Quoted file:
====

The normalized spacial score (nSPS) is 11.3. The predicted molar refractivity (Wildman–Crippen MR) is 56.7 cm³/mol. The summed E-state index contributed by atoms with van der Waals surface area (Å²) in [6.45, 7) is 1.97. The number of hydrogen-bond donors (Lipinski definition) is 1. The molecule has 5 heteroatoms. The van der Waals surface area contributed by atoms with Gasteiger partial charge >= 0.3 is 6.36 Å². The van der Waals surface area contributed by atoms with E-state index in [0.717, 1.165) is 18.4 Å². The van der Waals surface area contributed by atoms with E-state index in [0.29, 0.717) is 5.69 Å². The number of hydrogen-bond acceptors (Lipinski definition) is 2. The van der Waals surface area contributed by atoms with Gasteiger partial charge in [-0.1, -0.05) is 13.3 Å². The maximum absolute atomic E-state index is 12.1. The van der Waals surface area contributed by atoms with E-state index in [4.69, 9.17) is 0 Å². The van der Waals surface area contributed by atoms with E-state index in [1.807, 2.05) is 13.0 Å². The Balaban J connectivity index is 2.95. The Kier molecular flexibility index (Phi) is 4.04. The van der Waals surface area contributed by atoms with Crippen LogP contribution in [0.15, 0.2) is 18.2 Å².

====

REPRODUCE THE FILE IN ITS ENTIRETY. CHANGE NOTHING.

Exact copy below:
The normalized spacial score (nSPS) is 11.3. The predicted molar refractivity (Wildman–Crippen MR) is 56.7 cm³/mol. The summed E-state index contributed by atoms with van der Waals surface area (Å²) in [6.45, 7) is 1.97. The number of hydrogen-bond donors (Lipinski definition) is 1. The molecule has 5 heteroatoms. The van der Waals surface area contributed by atoms with Gasteiger partial charge >= 0.3 is 6.36 Å². The van der Waals surface area contributed by atoms with E-state index in [0.717, 1.165) is 18.4 Å². The van der Waals surface area contributed by atoms with E-state index in [0.29, 0.717) is 5.69 Å². The number of hydrogen-bond acceptors (Lipinski definition) is 2. The van der Waals surface area contributed by atoms with Gasteiger partial charge in [-0.1, -0.05) is 13.3 Å². The maximum absolute atomic E-state index is 12.1. The van der Waals surface area contributed by atoms with E-state index in [4.69, 9.17) is 0 Å². The van der Waals surface area contributed by atoms with E-state index in [1.807, 2.05) is 13.0 Å². The Balaban J connectivity index is 2.95. The Kier molecular flexibility index (Phi) is 4.04. The van der Waals surface area contributed by atoms with Crippen LogP contribution in [0.15, 0.2) is 18.2 Å².